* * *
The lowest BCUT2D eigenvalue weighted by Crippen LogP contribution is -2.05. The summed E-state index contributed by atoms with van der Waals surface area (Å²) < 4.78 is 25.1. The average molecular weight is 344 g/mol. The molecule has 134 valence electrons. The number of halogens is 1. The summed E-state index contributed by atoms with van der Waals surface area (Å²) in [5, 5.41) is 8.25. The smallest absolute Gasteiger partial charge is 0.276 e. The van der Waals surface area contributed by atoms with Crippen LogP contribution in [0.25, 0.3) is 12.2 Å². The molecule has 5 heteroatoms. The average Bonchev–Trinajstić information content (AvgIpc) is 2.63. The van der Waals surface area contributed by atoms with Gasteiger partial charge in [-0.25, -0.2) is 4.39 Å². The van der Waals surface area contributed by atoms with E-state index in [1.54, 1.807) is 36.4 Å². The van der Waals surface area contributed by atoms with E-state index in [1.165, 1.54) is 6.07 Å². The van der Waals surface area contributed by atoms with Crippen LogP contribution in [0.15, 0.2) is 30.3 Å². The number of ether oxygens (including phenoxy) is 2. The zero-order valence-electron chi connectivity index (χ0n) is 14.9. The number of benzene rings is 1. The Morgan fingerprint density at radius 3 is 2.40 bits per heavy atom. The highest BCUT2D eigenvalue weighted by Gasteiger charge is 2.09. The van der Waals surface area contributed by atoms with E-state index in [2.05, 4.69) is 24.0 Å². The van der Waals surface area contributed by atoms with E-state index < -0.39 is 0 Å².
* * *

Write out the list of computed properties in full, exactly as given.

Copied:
The lowest BCUT2D eigenvalue weighted by Crippen LogP contribution is -2.05. The summed E-state index contributed by atoms with van der Waals surface area (Å²) < 4.78 is 25.1. The average molecular weight is 344 g/mol. The molecule has 134 valence electrons. The number of halogens is 1. The summed E-state index contributed by atoms with van der Waals surface area (Å²) in [5, 5.41) is 8.25. The smallest absolute Gasteiger partial charge is 0.276 e. The van der Waals surface area contributed by atoms with Crippen LogP contribution in [0.25, 0.3) is 12.2 Å². The molecule has 5 heteroatoms. The average Bonchev–Trinajstić information content (AvgIpc) is 2.63. The van der Waals surface area contributed by atoms with Gasteiger partial charge in [-0.25, -0.2) is 4.39 Å². The van der Waals surface area contributed by atoms with E-state index in [1.54, 1.807) is 36.4 Å². The van der Waals surface area contributed by atoms with E-state index in [1.165, 1.54) is 6.07 Å². The van der Waals surface area contributed by atoms with Crippen LogP contribution in [0.15, 0.2) is 30.3 Å². The number of ether oxygens (including phenoxy) is 2. The zero-order valence-electron chi connectivity index (χ0n) is 14.9. The number of benzene rings is 1. The Morgan fingerprint density at radius 3 is 2.40 bits per heavy atom. The highest BCUT2D eigenvalue weighted by Gasteiger charge is 2.09. The van der Waals surface area contributed by atoms with E-state index in [2.05, 4.69) is 24.0 Å². The van der Waals surface area contributed by atoms with E-state index < -0.39 is 0 Å².